Stepping Towards a Uncertain Future
Over the course of my MFA degree, I set out to investigate how the colonial history of Hong Kong can be visualized through the process of printmaking as a method for the documentation and assimilation of political data, specifically examining theoretical approaches to the process and definitions of reclamation and decolonization.
Printmaking provides ways to easily replicate and produce editions of prints which can be mass circulated, but at the same time, it also serves as a medium that documents the social and political concerns within the time in which the prints were made. As a medium that is accessible to artists in various forms, printmaking becomes a vehicle that distributes social and political messages, in a sense becoming a form of visual documentation.
Borrowed Time (2021). Ink on paper. 58 x 78”
The screen-printed image is composed of nine smaller individual prints that are arranged in a three-by-three format to form a larger image. The piece explores the colonial history of Hong Kong through its cityscape and architectural elements, contrasting the modern skyscrapers with the remnants of colonial-era structures that are preserved but obscured within the rapid expansion of and construction of newer and taller high-rise buildings.
The significance of the years arranged vertically on the buildings not only references Hong Kong’s adoption of the ‘One Country, Two Systems’ model that fundamentally establishes and recognizes Hong Kong’s hybrid identity, but also ties into the verticality of the city, as both time and place are being pushed vertically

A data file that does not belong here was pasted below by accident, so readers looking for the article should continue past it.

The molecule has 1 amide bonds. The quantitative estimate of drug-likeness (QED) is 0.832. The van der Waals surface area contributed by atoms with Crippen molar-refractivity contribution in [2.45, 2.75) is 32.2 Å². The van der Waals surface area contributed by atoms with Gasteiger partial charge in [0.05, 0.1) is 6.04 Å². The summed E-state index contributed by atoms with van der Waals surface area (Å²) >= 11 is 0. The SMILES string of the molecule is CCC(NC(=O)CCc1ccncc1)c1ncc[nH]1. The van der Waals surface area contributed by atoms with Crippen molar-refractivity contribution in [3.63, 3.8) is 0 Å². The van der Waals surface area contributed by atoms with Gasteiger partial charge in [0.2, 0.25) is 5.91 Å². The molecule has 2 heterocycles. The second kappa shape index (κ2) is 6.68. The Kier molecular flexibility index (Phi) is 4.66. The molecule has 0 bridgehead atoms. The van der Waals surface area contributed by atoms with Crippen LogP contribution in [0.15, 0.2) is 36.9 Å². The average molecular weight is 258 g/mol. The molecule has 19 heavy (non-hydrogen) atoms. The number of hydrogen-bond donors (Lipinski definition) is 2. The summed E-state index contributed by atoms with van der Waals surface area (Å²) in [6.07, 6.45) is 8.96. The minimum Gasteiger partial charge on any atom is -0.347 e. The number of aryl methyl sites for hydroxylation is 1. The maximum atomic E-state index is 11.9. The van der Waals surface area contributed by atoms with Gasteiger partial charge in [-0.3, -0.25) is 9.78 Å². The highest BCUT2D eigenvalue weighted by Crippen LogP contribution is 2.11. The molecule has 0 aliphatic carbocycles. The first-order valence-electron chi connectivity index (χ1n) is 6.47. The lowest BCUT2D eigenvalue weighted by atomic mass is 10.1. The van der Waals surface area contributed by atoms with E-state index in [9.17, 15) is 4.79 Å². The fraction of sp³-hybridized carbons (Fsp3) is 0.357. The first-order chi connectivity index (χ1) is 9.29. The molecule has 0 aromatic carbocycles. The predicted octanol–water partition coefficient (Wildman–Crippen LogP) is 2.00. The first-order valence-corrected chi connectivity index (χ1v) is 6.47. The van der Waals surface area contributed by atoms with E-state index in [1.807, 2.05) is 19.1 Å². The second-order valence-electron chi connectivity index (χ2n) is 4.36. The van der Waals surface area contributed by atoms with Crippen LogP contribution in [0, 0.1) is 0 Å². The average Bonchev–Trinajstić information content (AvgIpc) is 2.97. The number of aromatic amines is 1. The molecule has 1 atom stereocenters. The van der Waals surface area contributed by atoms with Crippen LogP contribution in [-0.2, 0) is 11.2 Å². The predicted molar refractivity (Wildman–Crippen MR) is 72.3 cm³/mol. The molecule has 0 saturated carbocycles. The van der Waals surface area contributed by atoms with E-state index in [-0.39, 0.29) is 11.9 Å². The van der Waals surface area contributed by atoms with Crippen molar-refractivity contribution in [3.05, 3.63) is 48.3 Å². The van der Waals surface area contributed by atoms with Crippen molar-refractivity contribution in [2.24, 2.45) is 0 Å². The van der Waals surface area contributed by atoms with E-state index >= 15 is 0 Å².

Is It Time? (2022) Acrylic glass, ink. 12 x 14 x 9.5”
Is It Time? continues my exploration of Hong Kong through the motif of the squatting Chinese body, while also experimenting with how screen prints could be experienced and seen through a sculptural form. The print is composed of five separate 12 x 12” acrylic panels that are placed into a custom acrylic stand, and each panel depicts one image of my own body in the squatting position.
Borrowed Place (2021). Plexiglass, water, paper, ink, charcoal powder. 12 x 10”
Borrowed Place is a charcoal powder image printed on water that is contained within a 12”x10” plexiglass box. The work has four key components, which includes the plexiglass box, water, a screen printed background image, and the final layer of image that is made from charcoal powder.
Treaties (English / Chinese Version)(2021). Paper, charcoal powder, transparent extender base, ink. 44 x 60”
Treaties is composed of two separate black and white prints that are each assembled from four smaller prints. The squatting figure from the 1967 riots which were used in my previous works emerges again in this set of prints as the background figure, while the foreground depicts twelve points from the Sino-British Joint Declaration that was signed between UK Prime Minister Margaret Thatcher and the third premier of the People’s Republic of China, Zhao Ziyang.